After building a wall-mounted clock I became interested in building more picture-format sound work that you could stand and look at and listen at for a long time. This led to one of my favourite pieces All Work and No Play which is intentionally rather bleak. I made it when I was tired with the whole LEGO thing and had the idea of a child who played as a form of protest, building brutalist drone isolation pieces to articulate his frustration.
I also exhibited my new piece Clash of the Fractions which was an exploration of polyrhythms, developed from an interactive piece shown at BEAM in Brunel University.
Unfortunately I blew too much money and couldn’t afford to do any more shows! However this was more than made up for in meeting Graham Carrick who wanted to show my work at his Fluxion show, and the Music Tech Fest team with whom I later showed work and did a talk at the O2 in London.
During my MA I showed a new – mercifully non-LEGO – piece called Too Much Coffee: http://www.oxfordtimes.co.uk/news/10407445.display. This was a really fun expiration of generative music and polyrhythms. It was effectively a software prototype of Clash of the Fractions.
After Kinetica I met some of the team from the Music Hackspace in London who invited me to talk about how I develop ideas. Looking back it’s amazing what a melting pot that place was, a space including startups like Rebel Technology and ROLI. The opportunities for developing in a well-sourced hackspace are amazing, they had a fantastic workshop in Shoreditch.
After meeting Graham at Kinetica he asked if I’d be interested in putting work together for a show at Trinity Buoy Wharf. It was great to put a collection together of my personal favourite work intermingled with other artists’ creations http://www.trinitybuoywharf.com/whats-on/event/fluxion. This is where I met Jon Baker who is an artist and curator I still work with today.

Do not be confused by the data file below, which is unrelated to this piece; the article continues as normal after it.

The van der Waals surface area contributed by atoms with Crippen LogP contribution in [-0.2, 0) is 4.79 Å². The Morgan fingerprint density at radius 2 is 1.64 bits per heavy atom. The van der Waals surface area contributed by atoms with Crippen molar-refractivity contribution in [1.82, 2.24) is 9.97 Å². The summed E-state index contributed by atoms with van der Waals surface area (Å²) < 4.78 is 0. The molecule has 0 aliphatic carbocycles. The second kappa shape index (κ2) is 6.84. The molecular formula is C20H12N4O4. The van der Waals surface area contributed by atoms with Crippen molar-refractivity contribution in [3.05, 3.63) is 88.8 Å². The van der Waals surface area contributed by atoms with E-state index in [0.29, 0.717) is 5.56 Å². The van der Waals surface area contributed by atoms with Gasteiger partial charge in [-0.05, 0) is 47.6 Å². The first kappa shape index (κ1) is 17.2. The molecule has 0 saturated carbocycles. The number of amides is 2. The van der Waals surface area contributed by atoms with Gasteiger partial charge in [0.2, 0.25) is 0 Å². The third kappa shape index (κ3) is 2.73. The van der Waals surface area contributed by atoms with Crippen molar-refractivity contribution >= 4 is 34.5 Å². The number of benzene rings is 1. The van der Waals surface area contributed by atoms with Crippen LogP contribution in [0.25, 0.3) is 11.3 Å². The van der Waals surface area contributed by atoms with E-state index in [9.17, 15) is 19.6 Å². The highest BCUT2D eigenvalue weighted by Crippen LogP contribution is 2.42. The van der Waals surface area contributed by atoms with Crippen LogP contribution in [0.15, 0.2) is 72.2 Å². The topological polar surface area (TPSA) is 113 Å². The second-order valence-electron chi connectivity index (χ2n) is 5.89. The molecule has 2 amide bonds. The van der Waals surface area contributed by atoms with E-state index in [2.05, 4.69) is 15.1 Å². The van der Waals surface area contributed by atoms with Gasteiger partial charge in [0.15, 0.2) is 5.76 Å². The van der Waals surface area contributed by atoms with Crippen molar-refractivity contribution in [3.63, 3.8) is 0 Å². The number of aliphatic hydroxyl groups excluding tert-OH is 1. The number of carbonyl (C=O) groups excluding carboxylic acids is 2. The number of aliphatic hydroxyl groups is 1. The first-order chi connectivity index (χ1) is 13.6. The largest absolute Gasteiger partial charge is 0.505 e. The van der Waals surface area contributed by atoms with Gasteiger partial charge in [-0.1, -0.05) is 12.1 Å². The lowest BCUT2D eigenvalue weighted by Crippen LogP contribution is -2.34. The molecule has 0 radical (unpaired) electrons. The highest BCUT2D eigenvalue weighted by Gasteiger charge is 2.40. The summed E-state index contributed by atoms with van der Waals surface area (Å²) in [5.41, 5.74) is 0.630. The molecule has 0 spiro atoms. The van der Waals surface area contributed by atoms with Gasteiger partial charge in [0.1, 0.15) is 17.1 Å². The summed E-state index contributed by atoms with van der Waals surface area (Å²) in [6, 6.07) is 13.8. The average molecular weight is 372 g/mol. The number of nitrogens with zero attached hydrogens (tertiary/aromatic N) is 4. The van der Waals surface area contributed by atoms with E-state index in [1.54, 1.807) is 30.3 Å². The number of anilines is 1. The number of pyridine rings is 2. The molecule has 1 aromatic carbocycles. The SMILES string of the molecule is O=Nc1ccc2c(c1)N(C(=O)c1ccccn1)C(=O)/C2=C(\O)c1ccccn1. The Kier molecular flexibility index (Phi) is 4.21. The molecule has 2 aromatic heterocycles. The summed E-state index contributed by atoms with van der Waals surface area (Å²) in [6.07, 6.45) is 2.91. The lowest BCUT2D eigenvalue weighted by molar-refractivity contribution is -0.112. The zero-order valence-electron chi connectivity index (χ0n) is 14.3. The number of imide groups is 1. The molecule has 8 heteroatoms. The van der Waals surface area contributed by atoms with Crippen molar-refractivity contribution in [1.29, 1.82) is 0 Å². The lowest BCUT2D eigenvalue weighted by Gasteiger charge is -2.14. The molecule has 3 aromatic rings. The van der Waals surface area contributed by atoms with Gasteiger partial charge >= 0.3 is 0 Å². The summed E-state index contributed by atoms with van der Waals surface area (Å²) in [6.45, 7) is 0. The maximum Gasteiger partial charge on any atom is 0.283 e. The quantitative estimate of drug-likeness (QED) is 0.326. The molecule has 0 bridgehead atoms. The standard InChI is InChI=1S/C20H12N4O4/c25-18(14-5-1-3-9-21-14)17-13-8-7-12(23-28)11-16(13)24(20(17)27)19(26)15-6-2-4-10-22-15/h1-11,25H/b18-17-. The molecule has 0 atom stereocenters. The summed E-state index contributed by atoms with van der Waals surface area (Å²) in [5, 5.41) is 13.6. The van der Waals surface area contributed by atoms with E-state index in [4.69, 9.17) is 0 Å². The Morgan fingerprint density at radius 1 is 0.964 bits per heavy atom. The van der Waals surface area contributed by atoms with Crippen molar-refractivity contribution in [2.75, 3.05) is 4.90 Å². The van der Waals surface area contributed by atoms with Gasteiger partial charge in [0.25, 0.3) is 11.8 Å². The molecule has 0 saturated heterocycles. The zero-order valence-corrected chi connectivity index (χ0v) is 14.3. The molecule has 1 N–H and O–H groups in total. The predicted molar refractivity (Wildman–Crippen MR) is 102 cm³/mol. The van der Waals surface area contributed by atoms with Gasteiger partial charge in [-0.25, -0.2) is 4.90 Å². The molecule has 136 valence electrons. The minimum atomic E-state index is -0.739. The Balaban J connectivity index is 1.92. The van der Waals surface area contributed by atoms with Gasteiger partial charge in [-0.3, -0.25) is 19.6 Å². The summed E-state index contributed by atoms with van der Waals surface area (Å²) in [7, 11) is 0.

I built a custom piece for the show called Pot Drum. This came from the discussion of children making their own toys in third world countries, and the incredible creativity this instigates. I thought I’d go for a first world take on that, the Pot Noodle.
Jon Baker runs Sigur Gallery and represents a fantastic range of artists. After Fluxion we discussed commissions and residencies and he’s taken my more portable pieces to Berlin, Italy and Hong Kong, which is a phenomenal way to road-test mechanical work. Jon continues to keep me motivated when I’m at my most moansome http://www.juancarlosarenas.co.uk/Siger_Gallery/Alex_Allmont.html
My current active project is live music performance work with Ryan Quarterman under the banner AARC. Ryan plays electronic drum machines and guitar pedals and I work with my analogue synth. It’s a very exploratory experience and our intention is to maintain a certain intimacy that connects with the audience and slows everything down.